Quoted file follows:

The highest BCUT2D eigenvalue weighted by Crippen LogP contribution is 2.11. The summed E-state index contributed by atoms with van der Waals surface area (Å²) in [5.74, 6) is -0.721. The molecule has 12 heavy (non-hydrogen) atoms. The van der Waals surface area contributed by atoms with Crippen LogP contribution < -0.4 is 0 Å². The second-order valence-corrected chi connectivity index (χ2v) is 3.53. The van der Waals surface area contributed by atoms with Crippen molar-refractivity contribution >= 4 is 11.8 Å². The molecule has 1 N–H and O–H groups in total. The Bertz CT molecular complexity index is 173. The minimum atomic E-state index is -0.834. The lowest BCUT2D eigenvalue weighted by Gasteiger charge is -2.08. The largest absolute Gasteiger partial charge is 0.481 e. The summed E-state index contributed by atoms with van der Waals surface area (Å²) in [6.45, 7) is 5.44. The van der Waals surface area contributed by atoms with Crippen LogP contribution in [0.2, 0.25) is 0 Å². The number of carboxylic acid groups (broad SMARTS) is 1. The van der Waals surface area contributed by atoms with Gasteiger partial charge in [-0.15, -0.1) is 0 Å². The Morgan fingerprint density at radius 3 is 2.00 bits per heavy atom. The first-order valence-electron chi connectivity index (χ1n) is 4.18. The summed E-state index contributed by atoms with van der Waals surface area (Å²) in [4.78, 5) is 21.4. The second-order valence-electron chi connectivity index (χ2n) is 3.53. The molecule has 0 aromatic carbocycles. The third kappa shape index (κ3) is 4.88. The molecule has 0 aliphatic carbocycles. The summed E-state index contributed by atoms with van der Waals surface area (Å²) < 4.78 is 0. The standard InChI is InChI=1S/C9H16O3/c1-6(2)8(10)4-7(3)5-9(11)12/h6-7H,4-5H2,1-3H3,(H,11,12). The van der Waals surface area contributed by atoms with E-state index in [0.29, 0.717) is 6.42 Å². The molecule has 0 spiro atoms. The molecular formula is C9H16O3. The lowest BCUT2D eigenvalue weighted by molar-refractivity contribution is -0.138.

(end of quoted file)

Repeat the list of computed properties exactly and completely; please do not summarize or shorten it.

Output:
The highest BCUT2D eigenvalue weighted by Crippen LogP contribution is 2.11. The summed E-state index contributed by atoms with van der Waals surface area (Å²) in [5.74, 6) is -0.721. The molecule has 12 heavy (non-hydrogen) atoms. The van der Waals surface area contributed by atoms with Crippen LogP contribution < -0.4 is 0 Å². The second-order valence-corrected chi connectivity index (χ2v) is 3.53. The van der Waals surface area contributed by atoms with Crippen molar-refractivity contribution >= 4 is 11.8 Å². The molecule has 1 N–H and O–H groups in total. The Bertz CT molecular complexity index is 173. The minimum atomic E-state index is -0.834. The lowest BCUT2D eigenvalue weighted by Gasteiger charge is -2.08. The largest absolute Gasteiger partial charge is 0.481 e. The summed E-state index contributed by atoms with van der Waals surface area (Å²) in [6.45, 7) is 5.44. The van der Waals surface area contributed by atoms with Crippen LogP contribution in [0.2, 0.25) is 0 Å². The number of carboxylic acid groups (broad SMARTS) is 1. The van der Waals surface area contributed by atoms with Gasteiger partial charge in [-0.15, -0.1) is 0 Å². The Morgan fingerprint density at radius 3 is 2.00 bits per heavy atom. The first-order valence-electron chi connectivity index (χ1n) is 4.18. The summed E-state index contributed by atoms with van der Waals surface area (Å²) in [4.78, 5) is 21.4. The second-order valence-electron chi connectivity index (χ2n) is 3.53. The molecule has 0 aromatic carbocycles. The third kappa shape index (κ3) is 4.88. The molecule has 0 aliphatic carbocycles. The summed E-state index contributed by atoms with van der Waals surface area (Å²) < 4.78 is 0. The standard InChI is InChI=1S/C9H16O3/c1-6(2)8(10)4-7(3)5-9(11)12/h6-7H,4-5H2,1-3H3,(H,11,12). The van der Waals surface area contributed by atoms with E-state index in [0.29, 0.717) is 6.42 Å². The molecule has 0 spiro atoms. The molecular formula is C9H16O3. The lowest BCUT2D eigenvalue weighted by molar-refractivity contribution is -0.138.